April 29, 2005

Arkansas Man Recalls Finding Rare Woodpecker

LITTLE ROCK, Ark. (AP) -- Gene Sparling was kayaking when he spotted a large black-and-white bird. It looked like an ivory-billed woodpecker, last spotted in North America 60 years ago. His eyes must be playing tricks, he thought. Maybe it was a common pileated woodpecker.

"As a young birder, I used to dream of finding a lost colony of ivory-billed woodpeckers. It was just too miraculous to imagine," Sparling said Thursday after a news conference in Washington where he joined federal officials in announcing his sighting.

Sparling spotted the ivory-billed woodpecker on Feb. 11, 2004, along the Cache River in eastern Arkansas, but wasn't sure how to let others know about his find. He recognized the bird from his readings as an amateur bird watcher and bird photographer.

"I was very familiar with the legend of the ivory-billed," said Sparling, who lives in Hot Springs.

The species is one of six North American bird species thought to have become extinct since 1880. Indians believed the bird's bill had magical powers. Its habitat was largely eliminated between 1880 and the 1940s because of logging. The last official ivory-bill sighting was in 1944 in northern Louisiana.

"My first thought was 'My God. It's the largest pileated woodpecker I've seen in my life,'" said Sparling, 49. Ivory-billed woodpeckers are a little larger than an average crow, with a wing span of about 19 inches.

He later decided to mention the sighting in a "cryptic note" on The Arkansas Canoe Club Web site and continued to research his find. He then posted a report on the Web. Researchers from Cornell University saw the report and contacted Sparling.

"I arranged for them to meet me out there (on the Cache River)," he said. "The second day out, the bird flew right in front of them."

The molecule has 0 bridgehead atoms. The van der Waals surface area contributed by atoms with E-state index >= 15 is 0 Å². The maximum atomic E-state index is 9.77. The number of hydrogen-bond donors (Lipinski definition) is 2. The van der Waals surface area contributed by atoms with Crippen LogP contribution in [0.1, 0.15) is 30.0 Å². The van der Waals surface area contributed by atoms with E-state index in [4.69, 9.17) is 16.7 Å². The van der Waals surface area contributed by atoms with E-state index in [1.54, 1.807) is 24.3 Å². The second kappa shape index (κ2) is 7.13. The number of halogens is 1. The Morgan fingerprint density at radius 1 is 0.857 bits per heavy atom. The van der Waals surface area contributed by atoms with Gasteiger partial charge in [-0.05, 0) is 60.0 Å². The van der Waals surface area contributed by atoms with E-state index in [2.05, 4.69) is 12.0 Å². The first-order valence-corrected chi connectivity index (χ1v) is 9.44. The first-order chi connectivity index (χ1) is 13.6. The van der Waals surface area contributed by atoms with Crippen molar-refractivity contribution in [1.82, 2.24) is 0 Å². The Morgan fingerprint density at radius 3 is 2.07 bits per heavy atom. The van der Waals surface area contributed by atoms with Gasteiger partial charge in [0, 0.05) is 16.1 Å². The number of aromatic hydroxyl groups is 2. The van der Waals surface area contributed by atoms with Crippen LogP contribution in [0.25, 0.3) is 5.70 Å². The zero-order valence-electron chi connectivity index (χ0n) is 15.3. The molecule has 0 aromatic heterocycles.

The sightings prompted the university and conservation groups to coordinate a yearlong project to gather information about the bird. More than 50 researchers spent thousands of hours in the Cache River and White River national wild refuges gathering information. So far, they have only spotted one male bird at a time.

Keeping the project under wraps wasn't easy, said Jay Harrod, spokesman for the Nature Conservancy in Arkansas.

"Several people didn't think it would be kept secret for two months, let alone 14 months plus. Brinkley is a small town and we had all of these people with out-of-state license plates going in and out of the swamps," he said.

Now that word is out, the conservation groups plan to protect the area by limiting access and eventually creating a visitors' area for visitors near the ivory-billed's habitat.

The U.S. Fish and Wildlife Service has already closed access to the area where the bird was sighted, Harrod said.

Sparling said he was overwhelmed to be the person responsible for the discovery.

"I get all choked up thinking about it," he said. "I view it as a marvelous miraculous gift not just for me but for all of mankind."